For example, Napoleon brainwash the animals into thinking he is always right. George Orwell demonstrates that with knowledge and education comes great power, and this can be extremely dangerous if it falls into the hands of those who are self-serving. This is shown when, the pigs only benefit themselves, they get to kill other animals and they broke the rules for their own advantage. The
These reasons, including many more, are why Animal Farm fails. One reason Animal Farm fails, is because of power grabs by animals. There are many examples of this throughout the book. One power grab that failed Animal Farm, was when the pigs take the milk along with the apples for themselves. “So it was agreed without further argument that the milk and windfall apples (and also the main crop of apples when they ripened) should be reserved for the pigs alone.” (P.g 36) This is unfair because the pigs being selfish, but they are the leader, it immediately grants them permission to do so.
I believe the use of allegory, as a rhetorical device is more effective than simply laying out a non-fictional account, or a historical or statistical analysis of the period and the rise of the Communist Party because it seems like a harmless story. At first, you sympathize with the characters like Boxer and his Donkey companion Benjamin. When the evil pigs betray everything that Animal Farm stood for, you feel a strong emotion for the animals affected. Anyone who knows about the history of Russia or Nazi Germany will see similarities of events and the characters in Animal Farm and associate those forms of government with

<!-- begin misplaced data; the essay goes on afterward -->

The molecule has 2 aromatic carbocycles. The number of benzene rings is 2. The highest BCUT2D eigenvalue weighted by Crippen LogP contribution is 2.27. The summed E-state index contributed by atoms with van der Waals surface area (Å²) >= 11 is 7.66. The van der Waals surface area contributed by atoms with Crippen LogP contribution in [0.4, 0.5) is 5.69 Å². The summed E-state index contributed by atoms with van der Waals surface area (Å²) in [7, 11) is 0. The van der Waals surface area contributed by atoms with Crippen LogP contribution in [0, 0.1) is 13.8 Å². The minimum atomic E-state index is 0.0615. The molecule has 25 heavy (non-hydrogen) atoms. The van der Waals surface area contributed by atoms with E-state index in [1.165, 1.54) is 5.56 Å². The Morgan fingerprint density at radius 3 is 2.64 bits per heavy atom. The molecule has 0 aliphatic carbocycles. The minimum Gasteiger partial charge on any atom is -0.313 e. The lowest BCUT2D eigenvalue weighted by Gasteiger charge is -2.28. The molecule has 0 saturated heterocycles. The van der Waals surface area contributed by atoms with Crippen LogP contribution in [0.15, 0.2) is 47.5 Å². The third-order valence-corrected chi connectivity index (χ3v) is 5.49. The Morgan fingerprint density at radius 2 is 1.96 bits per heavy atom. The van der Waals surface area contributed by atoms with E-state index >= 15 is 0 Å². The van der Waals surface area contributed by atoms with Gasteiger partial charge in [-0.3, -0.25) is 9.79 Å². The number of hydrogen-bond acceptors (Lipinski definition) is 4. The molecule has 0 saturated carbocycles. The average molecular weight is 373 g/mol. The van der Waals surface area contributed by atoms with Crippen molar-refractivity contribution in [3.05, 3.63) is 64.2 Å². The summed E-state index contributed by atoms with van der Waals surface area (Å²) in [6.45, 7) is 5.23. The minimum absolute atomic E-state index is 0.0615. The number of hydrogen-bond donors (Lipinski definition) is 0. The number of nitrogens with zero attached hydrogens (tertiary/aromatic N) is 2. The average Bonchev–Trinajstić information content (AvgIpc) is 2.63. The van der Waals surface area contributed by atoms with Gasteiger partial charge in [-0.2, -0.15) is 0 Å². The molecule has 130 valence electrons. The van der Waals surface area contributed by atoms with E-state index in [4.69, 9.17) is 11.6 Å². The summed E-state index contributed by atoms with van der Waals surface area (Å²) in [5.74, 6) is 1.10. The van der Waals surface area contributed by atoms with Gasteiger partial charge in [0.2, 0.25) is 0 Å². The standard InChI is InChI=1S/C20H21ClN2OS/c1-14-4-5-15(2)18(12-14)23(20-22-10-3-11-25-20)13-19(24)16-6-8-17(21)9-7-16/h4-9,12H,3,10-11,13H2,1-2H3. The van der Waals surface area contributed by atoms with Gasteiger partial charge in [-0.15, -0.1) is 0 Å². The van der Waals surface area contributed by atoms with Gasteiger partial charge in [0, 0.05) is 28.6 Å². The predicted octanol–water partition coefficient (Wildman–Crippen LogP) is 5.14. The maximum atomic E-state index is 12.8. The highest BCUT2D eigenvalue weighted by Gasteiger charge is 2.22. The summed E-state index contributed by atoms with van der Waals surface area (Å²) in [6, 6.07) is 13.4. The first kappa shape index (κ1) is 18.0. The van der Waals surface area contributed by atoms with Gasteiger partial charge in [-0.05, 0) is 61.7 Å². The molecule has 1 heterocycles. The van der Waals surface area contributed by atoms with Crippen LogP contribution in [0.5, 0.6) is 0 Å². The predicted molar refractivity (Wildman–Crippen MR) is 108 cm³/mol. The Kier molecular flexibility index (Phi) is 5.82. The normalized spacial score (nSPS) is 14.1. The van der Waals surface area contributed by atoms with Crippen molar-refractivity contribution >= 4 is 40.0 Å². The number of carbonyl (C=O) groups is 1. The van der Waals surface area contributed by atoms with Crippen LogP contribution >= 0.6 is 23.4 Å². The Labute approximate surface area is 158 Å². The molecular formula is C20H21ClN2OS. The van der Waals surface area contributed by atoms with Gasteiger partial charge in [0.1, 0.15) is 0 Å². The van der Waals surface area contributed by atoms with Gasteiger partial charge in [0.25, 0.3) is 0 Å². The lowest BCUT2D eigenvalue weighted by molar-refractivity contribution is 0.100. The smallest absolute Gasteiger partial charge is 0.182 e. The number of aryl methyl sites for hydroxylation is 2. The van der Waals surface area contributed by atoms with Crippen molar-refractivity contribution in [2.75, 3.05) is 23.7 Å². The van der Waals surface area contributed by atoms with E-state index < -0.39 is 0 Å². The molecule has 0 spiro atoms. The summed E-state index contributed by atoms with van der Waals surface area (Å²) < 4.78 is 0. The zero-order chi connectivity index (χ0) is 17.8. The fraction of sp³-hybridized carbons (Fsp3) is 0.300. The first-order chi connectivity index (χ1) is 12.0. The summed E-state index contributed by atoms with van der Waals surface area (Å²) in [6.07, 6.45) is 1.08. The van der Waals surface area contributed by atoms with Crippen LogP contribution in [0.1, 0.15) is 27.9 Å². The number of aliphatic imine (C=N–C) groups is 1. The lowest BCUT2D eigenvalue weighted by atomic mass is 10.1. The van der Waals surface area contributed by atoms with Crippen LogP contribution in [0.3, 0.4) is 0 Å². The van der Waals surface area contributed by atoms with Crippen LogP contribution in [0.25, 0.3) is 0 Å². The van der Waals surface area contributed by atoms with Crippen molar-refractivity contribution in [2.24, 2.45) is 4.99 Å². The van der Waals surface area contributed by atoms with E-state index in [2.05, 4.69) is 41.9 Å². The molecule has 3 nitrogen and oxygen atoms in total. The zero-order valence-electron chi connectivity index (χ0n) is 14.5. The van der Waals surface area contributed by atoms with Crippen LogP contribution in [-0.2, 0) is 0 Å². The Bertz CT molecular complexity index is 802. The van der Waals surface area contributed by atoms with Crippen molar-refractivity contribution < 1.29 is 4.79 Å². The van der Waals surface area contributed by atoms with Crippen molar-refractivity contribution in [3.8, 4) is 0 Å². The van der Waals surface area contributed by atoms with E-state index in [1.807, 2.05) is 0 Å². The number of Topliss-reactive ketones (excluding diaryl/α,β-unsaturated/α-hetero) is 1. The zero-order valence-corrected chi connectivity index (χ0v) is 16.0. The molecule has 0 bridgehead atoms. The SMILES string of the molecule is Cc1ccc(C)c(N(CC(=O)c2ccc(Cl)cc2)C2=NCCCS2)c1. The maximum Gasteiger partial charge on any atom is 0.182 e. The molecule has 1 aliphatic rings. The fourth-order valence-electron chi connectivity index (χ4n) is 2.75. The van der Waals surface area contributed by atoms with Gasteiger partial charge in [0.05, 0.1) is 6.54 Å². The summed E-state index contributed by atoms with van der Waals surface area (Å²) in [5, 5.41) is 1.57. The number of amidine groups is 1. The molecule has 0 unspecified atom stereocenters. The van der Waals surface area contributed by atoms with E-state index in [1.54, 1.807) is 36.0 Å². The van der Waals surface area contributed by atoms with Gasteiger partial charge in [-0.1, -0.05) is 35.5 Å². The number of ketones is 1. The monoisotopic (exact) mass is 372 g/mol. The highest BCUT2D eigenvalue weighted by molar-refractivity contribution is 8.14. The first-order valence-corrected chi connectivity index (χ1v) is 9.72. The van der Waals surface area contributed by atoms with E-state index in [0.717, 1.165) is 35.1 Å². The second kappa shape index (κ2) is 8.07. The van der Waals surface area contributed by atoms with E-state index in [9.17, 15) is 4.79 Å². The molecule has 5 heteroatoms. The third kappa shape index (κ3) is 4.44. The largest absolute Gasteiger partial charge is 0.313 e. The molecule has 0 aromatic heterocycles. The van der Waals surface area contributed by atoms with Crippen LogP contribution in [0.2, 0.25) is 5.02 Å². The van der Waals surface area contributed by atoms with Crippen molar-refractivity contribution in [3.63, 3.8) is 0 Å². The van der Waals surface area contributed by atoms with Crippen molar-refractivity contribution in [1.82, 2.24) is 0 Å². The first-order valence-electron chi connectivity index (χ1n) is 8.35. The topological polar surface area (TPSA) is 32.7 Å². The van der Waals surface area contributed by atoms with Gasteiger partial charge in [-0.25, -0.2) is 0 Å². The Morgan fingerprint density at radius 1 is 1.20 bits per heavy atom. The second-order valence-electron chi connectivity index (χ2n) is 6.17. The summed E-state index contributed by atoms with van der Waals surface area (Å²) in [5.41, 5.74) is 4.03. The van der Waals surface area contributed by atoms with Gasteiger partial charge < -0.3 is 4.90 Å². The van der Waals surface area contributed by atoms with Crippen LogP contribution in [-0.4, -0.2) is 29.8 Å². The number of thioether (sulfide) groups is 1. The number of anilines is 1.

Introduction In the canonical novel Animal Farm, George Orwell competently uses themes to position the reader to view Joseph Stalin as a tyrannical leader and create a scathing indictment on the Russian Revolution. Animal Farm is a masterwork of political satire and tale of oppressed uneducated underclass who longed for freedom but ultimately are exploited by assuming the very power that had originally oppressed them. 1st Paragraph - POWER THROUGH FEAR (JONES WILL COME BACK, DOGS) George Orwell shows that pigs use the power of fear by using former human rule and ferocious dogs to their own selfishness thus created fear amongst the animals. Reminding the other animals of the previous human ruler generated fear. This occurred because the
The animals at the beginning just wanted everyone to be equal and to stay away from man, but in the end the pigs who were running the farm turned into men. “The creatures outside looked from pig to man, and from man to pig, and from pig to man again; but already it was impossible to say which was which.” (Orwell, 141). The pigs had turned into what they had feared and even hated at the start of the book. Orwell uses humor to show that even thought the animals had agreed on equality the pigs wanted to be at the top. They had their own agenda that did not include hearing what the other animals had to say about how their farm was run.